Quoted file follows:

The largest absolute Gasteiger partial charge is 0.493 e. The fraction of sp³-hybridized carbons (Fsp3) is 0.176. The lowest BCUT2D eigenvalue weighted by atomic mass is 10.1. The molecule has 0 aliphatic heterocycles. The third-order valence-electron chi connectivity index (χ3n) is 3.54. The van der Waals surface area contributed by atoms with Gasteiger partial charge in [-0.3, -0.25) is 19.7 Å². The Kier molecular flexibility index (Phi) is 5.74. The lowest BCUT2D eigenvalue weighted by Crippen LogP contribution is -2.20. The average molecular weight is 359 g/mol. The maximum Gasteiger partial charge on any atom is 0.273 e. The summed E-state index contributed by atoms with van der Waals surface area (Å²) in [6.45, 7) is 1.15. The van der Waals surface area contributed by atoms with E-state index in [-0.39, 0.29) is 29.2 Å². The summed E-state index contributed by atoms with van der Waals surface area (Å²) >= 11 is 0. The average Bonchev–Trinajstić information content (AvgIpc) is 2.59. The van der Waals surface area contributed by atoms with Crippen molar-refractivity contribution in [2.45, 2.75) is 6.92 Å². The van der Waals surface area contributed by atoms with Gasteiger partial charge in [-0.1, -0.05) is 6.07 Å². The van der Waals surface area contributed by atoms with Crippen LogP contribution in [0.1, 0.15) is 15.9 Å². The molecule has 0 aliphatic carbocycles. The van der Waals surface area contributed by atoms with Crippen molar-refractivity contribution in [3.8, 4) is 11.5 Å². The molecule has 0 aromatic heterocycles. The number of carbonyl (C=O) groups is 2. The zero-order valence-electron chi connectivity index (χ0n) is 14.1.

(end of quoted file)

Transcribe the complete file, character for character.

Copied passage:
The largest absolute Gasteiger partial charge is 0.493 e. The fraction of sp³-hybridized carbons (Fsp3) is 0.176. The lowest BCUT2D eigenvalue weighted by atomic mass is 10.1. The molecule has 0 aliphatic heterocycles. The third-order valence-electron chi connectivity index (χ3n) is 3.54. The van der Waals surface area contributed by atoms with Gasteiger partial charge in [-0.3, -0.25) is 19.7 Å². The Kier molecular flexibility index (Phi) is 5.74. The lowest BCUT2D eigenvalue weighted by Crippen LogP contribution is -2.20. The average molecular weight is 359 g/mol. The maximum Gasteiger partial charge on any atom is 0.273 e. The summed E-state index contributed by atoms with van der Waals surface area (Å²) in [6.45, 7) is 1.15. The van der Waals surface area contributed by atoms with E-state index in [-0.39, 0.29) is 29.2 Å². The summed E-state index contributed by atoms with van der Waals surface area (Å²) >= 11 is 0. The average Bonchev–Trinajstić information content (AvgIpc) is 2.59. The van der Waals surface area contributed by atoms with Crippen molar-refractivity contribution in [2.45, 2.75) is 6.92 Å². The van der Waals surface area contributed by atoms with Gasteiger partial charge in [-0.1, -0.05) is 6.07 Å². The van der Waals surface area contributed by atoms with Crippen LogP contribution in [0.1, 0.15) is 15.9 Å². The molecule has 0 aliphatic carbocycles. The van der Waals surface area contributed by atoms with Crippen molar-refractivity contribution in [3.8, 4) is 11.5 Å². The molecule has 0 aromatic heterocycles. The number of carbonyl (C=O) groups is 2. The zero-order valence-electron chi connectivity index (χ0n) is 14.1.